18 May 2020

15 Books; Or What I've Read Lately

Book reviews at Beth Fish ReadsHello all! Hope everyone is doing well and staying healthy. I've been missing in action for months on end, but it looks like my life is getting back on track after dealing with a million things in my personal life and work life.

One of the reasons I started my blog back in 2008 was to keep a record of my reading. So today's post is simply a reading reset for me. I didn't write down the title of everything I read over the last few months, so the following list is likely incomplete.

Many of these titles were audiobooks and some were print or digital. Almost all were provided by the publisher, but some I bought. Note that the dates are per Edelweiss; some of the publishing dates for 2020 have been changed and, frankly, I've lost track.

Book reviews at Beth Fish Reads
  • The Angels' Share by Ellen Crosby (Minotaur; Nov. 2019): Although this is the 10th installment in the Wine Country Mystery series set in Virginia, I still enjoyed this fun cozy mystery series that had links to American history and the Masons, as well as to food and wine. I plan to read some of the earlier books in the series.
  • Separation Anxiety by Laura Zigman (Ecco, Mar. 2020): This was a light take on a couple coping with the end of their marriage in modern times. They want to split up but can't afford to; fortunately, they're still friendly. Humor softens the deeper issues and the characters' personal growth.
  • The Ninja Daughter by Tori Eldridge (Agora, Nov. 2019): This action-adventure story is set in California and involves a female martial arts expert who is determined to protect abused women. Her current case puts her at odds with the Ukrainian mob; meanwhile she tries to hide her dangerous lifestyle from her elegant Hong Kong-born mother and her restaurant-owing Norwegian American father. It was only okay for me.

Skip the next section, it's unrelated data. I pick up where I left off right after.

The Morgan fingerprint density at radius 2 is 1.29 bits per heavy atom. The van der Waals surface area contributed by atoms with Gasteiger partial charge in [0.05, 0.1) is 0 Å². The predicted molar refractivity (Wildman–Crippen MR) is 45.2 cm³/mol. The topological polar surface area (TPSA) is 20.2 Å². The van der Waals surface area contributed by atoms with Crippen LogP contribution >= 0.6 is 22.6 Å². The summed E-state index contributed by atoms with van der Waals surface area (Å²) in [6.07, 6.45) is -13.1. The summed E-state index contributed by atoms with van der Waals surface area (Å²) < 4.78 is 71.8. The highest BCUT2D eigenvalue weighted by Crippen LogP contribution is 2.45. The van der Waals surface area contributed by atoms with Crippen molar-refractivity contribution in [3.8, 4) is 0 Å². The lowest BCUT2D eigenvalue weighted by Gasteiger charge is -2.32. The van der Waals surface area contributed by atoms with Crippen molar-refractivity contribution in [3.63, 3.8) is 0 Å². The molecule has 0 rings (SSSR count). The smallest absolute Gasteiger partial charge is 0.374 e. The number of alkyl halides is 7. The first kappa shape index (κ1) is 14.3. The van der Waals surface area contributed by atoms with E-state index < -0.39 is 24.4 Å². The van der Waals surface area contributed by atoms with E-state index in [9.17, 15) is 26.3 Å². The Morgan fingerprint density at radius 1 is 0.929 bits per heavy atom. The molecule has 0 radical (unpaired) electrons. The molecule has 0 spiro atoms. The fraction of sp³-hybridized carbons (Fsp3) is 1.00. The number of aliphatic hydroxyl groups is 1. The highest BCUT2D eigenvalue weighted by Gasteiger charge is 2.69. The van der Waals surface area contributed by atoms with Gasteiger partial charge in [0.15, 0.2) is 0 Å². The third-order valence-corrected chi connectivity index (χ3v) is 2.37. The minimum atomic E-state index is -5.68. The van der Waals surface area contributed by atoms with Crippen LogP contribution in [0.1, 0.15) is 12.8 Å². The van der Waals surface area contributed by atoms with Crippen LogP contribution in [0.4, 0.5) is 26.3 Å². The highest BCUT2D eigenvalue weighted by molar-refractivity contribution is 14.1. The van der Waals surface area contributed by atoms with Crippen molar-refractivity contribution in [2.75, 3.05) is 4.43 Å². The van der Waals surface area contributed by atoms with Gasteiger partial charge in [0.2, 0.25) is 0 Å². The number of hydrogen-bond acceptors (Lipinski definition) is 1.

Book reviews at Beth Fish Reads
  • Dragonfly Song by Wendy Orr (Pajama Press; Oct. 2017): Set in Bronze Age Crete, this is a middle grade story with elements of fantasy that focuses on a girl who rises from the deepest poverty and rejection to save her people. I think younger middle grade readers would like the story; it was a little too juvenile for me.
  • The Grand, Genius Summer of Henry Hoobler by Lisa Shanahan (Allen & Unwin; June 2018): This very fun middle grade story is set in Australia and is all about a young boy who finally finds his courage while on a camping / beach vacation with his family. Highly recommended for family reading or listening.
  • White Feathers by Bernd Heinrich (HMH, Feb. 2020): I love Heinrich's writing and observations about nature. In this book, he examines the nesting and mating behavior of the tree swallows that nest every summer in his backyard in Maine. Fascinating and absorbing.
Book reviews at Beth Fish Reads
  • The Essence of Perfection by Nita Brooks (Mar. 2020): Romantic comedy featuring a world-renown perfumer who must overcome her issues with perfectionism, impostor syndrome, and fear of fully embracing love and life. I liked the characters, the humor, and the underlying themes. Good for those who like contemporary women's fiction.
  • You Can't Catch Me by Catherine McKenzie (Simon & Schuster; Aug. 2020): This was a very twisty and well-done thriller involving stolen identity, family, modern-day cults, and revenge. I was totally fooled by the twists and was fully invested in the fate of our hero.
  • My Life as a Villainess by Laura Lippman (William Morrow; Aug. 4): This collection of personal essays covers Lippman's journey from newspaper journalist to best-selling mystery writer. The pieces, which are not presented in chronological order, explore motherhood, marriage, and mourning as well as body image and family and a few brushes with the rich and famous. Highly recommended, even if you haven't read her fiction.
Book reviews at Beth Fish Reads
  • Austen Years by Rachel Cohen (FS&G, July 2020): As the subtitle says, this is a "memoir in five novels" and focuses on Cohen's early years of marriage, her father's death, and a very close reading (and rereading) of Jane Austen's fiction. You do not have to be overly familiar with Austen's work to appreciate Cohen's thoughts, though an interest in literature and how it teaches us about an author and her times as well as informs us about our own lives helps. I will be rereading this one.
  • Foundryside by Robert Jackson Bennett (Crown; Aug. 2018): This is the start of a speculative fiction trilogy that I guess would be considered a fantasy, though the magic is slightly steampunky. I loved the bantering humor, the great characters, the unique magical elements, the way characters weren't all bad or all good, the world building ... just give this one a try. Super-duper on audio -- read by Tara Sands.
  • Death of a Valentine by M.C. Beaton (Grand Central; Jan. 2011): I'm going to be so sad when I finish this series. Even though this is the 25th book about village copper Hamish Macbeth, I've not gotten tired of him, his murder cases, or his beloved Scottish Highlands. As you know, I'm a huge fan of this very light cozy series.
Book reviews at Beth Fish Reads